“I just kind of have to sit there at work because there is nothing I can do. I would say for me that’s the most difficult part,” John said.
The hellish events can last up to eight minutes, Sarah said, and Kurstin has broken teeth and bitten through her lip during them.
In recent months as the seizures have become more frequent, Sarah has become more calm when they take over her daughter’s body.
“Something just came over me and said, ‘This is the way it’s going to be,’” Sarah said.
Dravet Syndrome is having a clear effect on her daughter’s development, Sarah said.
“She has really bad speech issues. She was supposed to go into kindergarten next year, but she’s so delayed they are keeping her back in preschool one more year,” Sarah said. She lauds the teachers at the Early Childhood Learning Center at Fields-Sweet, where Kurstin attends school. But she acknowledges that learning is an uphill battle for her daughter. After a seizure it’s as if she loses all the knowledge she’s gained.
“It likes she takes 10 steps back,” Sarah said.
On a recent Sunday afternoon inside the family’s tidy three-level home in North Ridgeville when first meeting Kurstin it’s hard to believe that anything is wrong with her. Dressed a gray T-shirt designed for her fundraiser and a floral print skirt, she appears to be the picture of health. She dashes to the kitchen table to look at some cupcakes delivered to the house and talks with her 3-year old sister Olivia. She scolds a visitor for wearing boots into the house.
“No boots,” she says, before Sarah tells her the guest has been granted a special exemption.
“People ask us all the time if they are twins,” Sarah, 31, said of her two daughters.
Camera-shy, Kurstin at first refuses to allow her picture to be taken, hiding behind mother.
It is only when one of the family’s two dogs, Bella, emerges that Kurstin lets down her guard, scooping up the pooch and then beaming for the camera.
At this point, Sarah is just hoping doctors have hit on the proper mixture of medications to control her daughter’s seizures, and holds out hope she can acquire a seizure dog to help keep Kurstin safe. Sarah knows it’s unlikely Kurstin will ever have a “normal life.”
“It’s devastating for me. I feel when she’s having seizures I’m dying inside,” Sarah said.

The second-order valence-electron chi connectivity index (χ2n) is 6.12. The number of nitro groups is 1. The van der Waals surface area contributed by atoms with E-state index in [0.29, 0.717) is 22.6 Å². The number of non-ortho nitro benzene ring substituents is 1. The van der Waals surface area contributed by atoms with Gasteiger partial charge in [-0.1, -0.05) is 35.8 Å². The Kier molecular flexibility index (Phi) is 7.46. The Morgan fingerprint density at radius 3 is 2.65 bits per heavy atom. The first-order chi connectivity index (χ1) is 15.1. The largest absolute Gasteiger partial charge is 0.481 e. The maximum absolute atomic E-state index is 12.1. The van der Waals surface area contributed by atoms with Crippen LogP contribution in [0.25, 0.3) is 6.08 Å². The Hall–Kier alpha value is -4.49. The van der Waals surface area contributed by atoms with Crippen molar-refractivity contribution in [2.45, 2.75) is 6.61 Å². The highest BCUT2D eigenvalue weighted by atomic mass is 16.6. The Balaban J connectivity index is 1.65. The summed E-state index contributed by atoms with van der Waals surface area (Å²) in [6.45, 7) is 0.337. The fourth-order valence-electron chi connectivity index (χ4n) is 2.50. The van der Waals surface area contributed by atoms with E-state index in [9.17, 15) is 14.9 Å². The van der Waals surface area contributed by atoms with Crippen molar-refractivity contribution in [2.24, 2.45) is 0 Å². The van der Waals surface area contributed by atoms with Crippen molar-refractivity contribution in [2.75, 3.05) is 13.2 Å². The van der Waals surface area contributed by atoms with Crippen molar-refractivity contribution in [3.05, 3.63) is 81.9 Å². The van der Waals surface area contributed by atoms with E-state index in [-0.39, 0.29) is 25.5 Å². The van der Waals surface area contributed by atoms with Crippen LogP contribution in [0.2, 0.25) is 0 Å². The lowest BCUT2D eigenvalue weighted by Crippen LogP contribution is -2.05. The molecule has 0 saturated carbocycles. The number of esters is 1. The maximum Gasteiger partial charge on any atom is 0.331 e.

Sarah is two things: realistic and an organizer. She knows that there is a real possibility that Kurstin could fall victim to SUDEP, although Willey downplays the the chances.
“We are always aware of it, but we don’t dwell on it just as when we go out and get in a car we know we can get in a crash but we try not to think about it every day. I think with Dravet or any epilepsy the risk is there, but it’s fortunately going to be low,” Willey said.
Willey said families that have a member suffering from Dravet Syndrome “tend do what they have to do” and don’t dwell on the worst-case scenario. “But it certainly is a difficult journey.”
As for being organized, Sarah can recite of the names of the myriad medicines (Depakote, Topamax, Biotin Forte, Levocarnitine and an adult multivitamin to prevent hair loss from the Depakote) her daughter takes and why. Her house is immaculate, even though it is populated with three kids all the under age of 10. How she’s gone about organizing the benefit also points to her attention to detail as she recites a couple of the many sponsors.
“We just got Joe Firment (a car dealer in Avon) and 24-7 Fitness,” to help, she says. She points out that the cupcakes on the kitchen table were made by Three Girls Cupcake Shoppe, which has created a special chocolate cupcake with purple frosting it is selling, with a portion of the revenue going to the fundraiser.
Sarah’s also had her own health issues. She’s undergone two open heart surgeries, the most recent being after complaining about chest pains and doctors discovered that her right coronary artery had wrapped itself around the left side of her heart. At the time a family member jokingly told her and John that if the couple didn’t have bad luck, they’d have no luck.
At one point when Sarah was feeling powerless against Kurstin’s illness, she decided to organize a Facebook page for her daughter. It’s called “Prayers4Kurstin” and has more than 5,000 followers. This is all good. But there is the reality of Dravet that hovers like the 5,000-pound gorilla in the room. Sarah never comes out and directly says it, but there are always hints of that sad fact. In the logo she designed for the benefit, it’s there. The logo is a pink heart. Inside the heart is a purple ribbon to represent epilepsy awareness and along the top of the heart are four tearlike shapes, which represent the lives lost and tears shed for those with Dravet Syndrome, she said. So maybe that’s why she doesn’t flinch when she’s asked how she deals with the future.
“It’s hard. It’s very hard. Because it’s one of those of things that every time she goes into a seizure you can’t help (but) wonder … what happens (during) her next one she goes into a coma or just doesn’t stop seizing. A lot of times if they go into a coma they don’t come out, then you are stuck with one option, and don’t want to make that option, ever,” Sarah said, her voice catching ever so slightly on “ever.” “ I don’t want to have to make that decision ever.”
When: March 22, 6:30-8:30 p.m.Where: Razzles, 27128 Bagley RoadPrice: $25, to purchase tickets call440-309-7267Web: www.eventbrite.com/e/prayers-4-kurstin-tickets-10637626427?aff=efbevent
Tags: North Ridgeville
Print this story
In order to comment, you must agree to our user agreement
and discussion guidelines.